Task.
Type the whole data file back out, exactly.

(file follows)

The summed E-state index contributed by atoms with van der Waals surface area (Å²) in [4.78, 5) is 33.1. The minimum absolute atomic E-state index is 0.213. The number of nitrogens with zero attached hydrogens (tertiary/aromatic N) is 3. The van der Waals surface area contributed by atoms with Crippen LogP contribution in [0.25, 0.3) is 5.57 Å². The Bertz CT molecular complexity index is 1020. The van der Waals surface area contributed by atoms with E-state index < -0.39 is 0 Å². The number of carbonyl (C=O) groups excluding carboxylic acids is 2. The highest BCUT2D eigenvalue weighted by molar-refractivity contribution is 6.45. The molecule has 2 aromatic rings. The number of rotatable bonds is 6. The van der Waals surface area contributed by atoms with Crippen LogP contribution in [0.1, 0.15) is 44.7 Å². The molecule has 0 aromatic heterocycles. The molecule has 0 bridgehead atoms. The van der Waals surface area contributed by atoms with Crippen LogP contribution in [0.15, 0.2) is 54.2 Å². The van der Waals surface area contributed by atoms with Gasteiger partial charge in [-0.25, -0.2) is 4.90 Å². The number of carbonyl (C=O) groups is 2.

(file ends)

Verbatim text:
The summed E-state index contributed by atoms with van der Waals surface area (Å²) in [4.78, 5) is 33.1. The minimum absolute atomic E-state index is 0.213. The number of nitrogens with zero attached hydrogens (tertiary/aromatic N) is 3. The van der Waals surface area contributed by atoms with Crippen LogP contribution in [0.25, 0.3) is 5.57 Å². The Bertz CT molecular complexity index is 1020. The van der Waals surface area contributed by atoms with E-state index < -0.39 is 0 Å². The number of carbonyl (C=O) groups excluding carboxylic acids is 2. The highest BCUT2D eigenvalue weighted by molar-refractivity contribution is 6.45. The molecule has 2 aromatic rings. The number of rotatable bonds is 6. The van der Waals surface area contributed by atoms with Crippen LogP contribution in [0.1, 0.15) is 44.7 Å². The molecule has 0 aromatic heterocycles. The molecule has 0 bridgehead atoms. The van der Waals surface area contributed by atoms with Crippen LogP contribution in [0.15, 0.2) is 54.2 Å². The van der Waals surface area contributed by atoms with Gasteiger partial charge in [-0.25, -0.2) is 4.90 Å². The number of carbonyl (C=O) groups is 2.